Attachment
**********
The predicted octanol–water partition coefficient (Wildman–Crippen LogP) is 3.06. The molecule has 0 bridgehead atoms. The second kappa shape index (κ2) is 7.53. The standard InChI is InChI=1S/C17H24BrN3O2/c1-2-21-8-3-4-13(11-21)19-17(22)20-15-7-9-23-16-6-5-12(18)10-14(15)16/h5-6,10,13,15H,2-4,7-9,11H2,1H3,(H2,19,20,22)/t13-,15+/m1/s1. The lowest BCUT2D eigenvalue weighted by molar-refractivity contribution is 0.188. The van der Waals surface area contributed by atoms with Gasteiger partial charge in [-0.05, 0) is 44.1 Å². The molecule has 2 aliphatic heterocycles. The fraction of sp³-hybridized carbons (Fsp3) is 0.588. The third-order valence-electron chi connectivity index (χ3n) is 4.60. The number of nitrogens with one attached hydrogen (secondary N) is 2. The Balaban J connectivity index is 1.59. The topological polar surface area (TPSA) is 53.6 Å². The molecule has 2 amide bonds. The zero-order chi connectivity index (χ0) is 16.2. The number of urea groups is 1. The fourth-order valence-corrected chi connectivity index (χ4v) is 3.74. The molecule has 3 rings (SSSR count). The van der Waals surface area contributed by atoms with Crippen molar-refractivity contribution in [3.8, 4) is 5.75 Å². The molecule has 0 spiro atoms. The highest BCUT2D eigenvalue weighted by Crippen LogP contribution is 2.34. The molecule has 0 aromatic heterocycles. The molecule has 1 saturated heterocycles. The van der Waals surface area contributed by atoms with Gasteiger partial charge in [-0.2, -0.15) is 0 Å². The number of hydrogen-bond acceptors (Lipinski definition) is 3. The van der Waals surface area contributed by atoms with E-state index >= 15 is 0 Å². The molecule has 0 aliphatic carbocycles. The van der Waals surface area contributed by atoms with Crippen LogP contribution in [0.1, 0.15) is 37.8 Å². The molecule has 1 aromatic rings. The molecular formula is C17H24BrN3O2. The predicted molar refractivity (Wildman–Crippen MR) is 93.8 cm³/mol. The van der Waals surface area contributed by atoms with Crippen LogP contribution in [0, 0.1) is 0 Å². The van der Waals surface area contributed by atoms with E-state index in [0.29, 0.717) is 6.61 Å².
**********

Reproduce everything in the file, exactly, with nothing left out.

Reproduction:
The predicted octanol–water partition coefficient (Wildman–Crippen LogP) is 3.06. The molecule has 0 bridgehead atoms. The second kappa shape index (κ2) is 7.53. The standard InChI is InChI=1S/C17H24BrN3O2/c1-2-21-8-3-4-13(11-21)19-17(22)20-15-7-9-23-16-6-5-12(18)10-14(15)16/h5-6,10,13,15H,2-4,7-9,11H2,1H3,(H2,19,20,22)/t13-,15+/m1/s1. The lowest BCUT2D eigenvalue weighted by molar-refractivity contribution is 0.188. The van der Waals surface area contributed by atoms with Gasteiger partial charge in [-0.05, 0) is 44.1 Å². The molecule has 2 aliphatic heterocycles. The fraction of sp³-hybridized carbons (Fsp3) is 0.588. The third-order valence-electron chi connectivity index (χ3n) is 4.60. The number of nitrogens with one attached hydrogen (secondary N) is 2. The Balaban J connectivity index is 1.59. The topological polar surface area (TPSA) is 53.6 Å². The molecule has 2 amide bonds. The zero-order chi connectivity index (χ0) is 16.2. The number of urea groups is 1. The fourth-order valence-corrected chi connectivity index (χ4v) is 3.74. The molecule has 3 rings (SSSR count). The van der Waals surface area contributed by atoms with Crippen molar-refractivity contribution in [3.8, 4) is 5.75 Å². The molecule has 0 spiro atoms. The highest BCUT2D eigenvalue weighted by Crippen LogP contribution is 2.34. The molecule has 0 aromatic heterocycles. The molecule has 1 saturated heterocycles. The van der Waals surface area contributed by atoms with Gasteiger partial charge in [-0.2, -0.15) is 0 Å². The number of hydrogen-bond acceptors (Lipinski definition) is 3. The van der Waals surface area contributed by atoms with E-state index >= 15 is 0 Å². The molecule has 0 aliphatic carbocycles. The van der Waals surface area contributed by atoms with Crippen LogP contribution in [0.1, 0.15) is 37.8 Å². The molecule has 1 aromatic rings. The molecular formula is C17H24BrN3O2. The predicted molar refractivity (Wildman–Crippen MR) is 93.8 cm³/mol. The van der Waals surface area contributed by atoms with Crippen LogP contribution in [0, 0.1) is 0 Å². The van der Waals surface area contributed by atoms with E-state index in [0.29, 0.717) is 6.61 Å².